The current globalized food system operates on the principle of extractive capitalism, exacerbating inequalities between regions and population groups, as well as between human and non-human beings. However, collectively self-organized modes of valuing, governing, sharing and selling food, embedding farming with other economic and non-economic activities, distributing decision-making power to producers and consumers, and establishing a relationship between food growers and eaters, have persisted and new ones have emerged in recent decades. This project aims to better understand these food commons from a new institutionalist political ecology approach. Conducting a comparative case study of different market strategies of commons-based modes of farming in Switzerland and Peru, this research project examines how collectively self-organized farmers reconcile the tension between the monetary valuation of food and the multiple contributions of food and agriculture to society and the environment.
September 2018 – January 2022
Ghana operates a dual land rights regime, but the link between administration of interests in land created through customary practice and formal titles to land is tenuous to nonexistent. This project seeks to question mainstream views on decentralization, public intervention supposed to be carried out at a level where it can most effectively address issues of local or regional relevance. The overarching hypothesis of this project is that decentralization is supposed to improve the efficiency of public intervention by empowering specific actors – influential chiefs at the expense of others poor peasant landholders. This has deep impact on the governance of natural resource, with reshuffling access rights to land. The goal is to analyze the connection between decentralization processes, local decision-making and implication on use and access rights to land. The specific aims are to connect a debate on state restructuring with resource use patterns, mediated through tenure arrangement, understand the complex links between modern state institutions and customary power; and connect these broad processes of state reorganization with sustainability and environmental justice. The new institutional and political ecology (NIPE) will be used to analyze the effects of changes on access and use of land and land related resources.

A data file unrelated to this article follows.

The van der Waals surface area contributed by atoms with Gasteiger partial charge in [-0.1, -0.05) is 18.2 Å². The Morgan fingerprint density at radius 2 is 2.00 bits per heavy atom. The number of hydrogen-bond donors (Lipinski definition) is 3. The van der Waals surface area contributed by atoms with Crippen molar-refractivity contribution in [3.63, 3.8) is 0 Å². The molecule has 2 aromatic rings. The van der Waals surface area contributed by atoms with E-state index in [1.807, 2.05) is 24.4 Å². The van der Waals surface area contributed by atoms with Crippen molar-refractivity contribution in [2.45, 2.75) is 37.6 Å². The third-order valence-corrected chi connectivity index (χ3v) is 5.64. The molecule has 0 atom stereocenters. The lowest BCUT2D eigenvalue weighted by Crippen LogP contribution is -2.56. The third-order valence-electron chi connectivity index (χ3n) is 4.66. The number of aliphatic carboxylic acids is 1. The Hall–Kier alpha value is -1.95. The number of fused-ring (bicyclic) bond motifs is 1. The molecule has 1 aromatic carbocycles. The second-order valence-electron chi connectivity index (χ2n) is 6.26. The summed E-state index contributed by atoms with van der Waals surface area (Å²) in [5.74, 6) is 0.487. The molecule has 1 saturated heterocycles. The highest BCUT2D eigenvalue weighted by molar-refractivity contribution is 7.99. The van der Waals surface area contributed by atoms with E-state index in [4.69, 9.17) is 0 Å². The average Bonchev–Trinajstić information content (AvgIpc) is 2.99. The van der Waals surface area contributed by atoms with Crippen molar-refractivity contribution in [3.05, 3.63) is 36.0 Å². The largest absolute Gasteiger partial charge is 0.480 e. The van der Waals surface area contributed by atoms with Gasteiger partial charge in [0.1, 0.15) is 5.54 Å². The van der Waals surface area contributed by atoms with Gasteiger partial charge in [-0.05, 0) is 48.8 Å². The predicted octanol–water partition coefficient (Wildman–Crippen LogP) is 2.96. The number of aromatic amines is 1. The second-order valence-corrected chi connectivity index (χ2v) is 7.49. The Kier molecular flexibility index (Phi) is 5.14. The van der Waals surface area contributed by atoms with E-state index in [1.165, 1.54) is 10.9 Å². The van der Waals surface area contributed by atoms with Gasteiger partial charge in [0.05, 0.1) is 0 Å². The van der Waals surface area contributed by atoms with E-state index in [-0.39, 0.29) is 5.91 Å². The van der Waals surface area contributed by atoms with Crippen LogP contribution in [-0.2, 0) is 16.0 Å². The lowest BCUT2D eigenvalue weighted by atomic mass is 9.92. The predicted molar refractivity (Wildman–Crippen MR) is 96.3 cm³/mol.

In four comparative case studies in Africa (Morocco, Ghana, Tanzania and Zambia), the project aims to examine the role of large-scale investments in changing gender relations and food security. Using social anthropological and geographical qualitative research methods, the impact of land investments on gender relations will be investigated.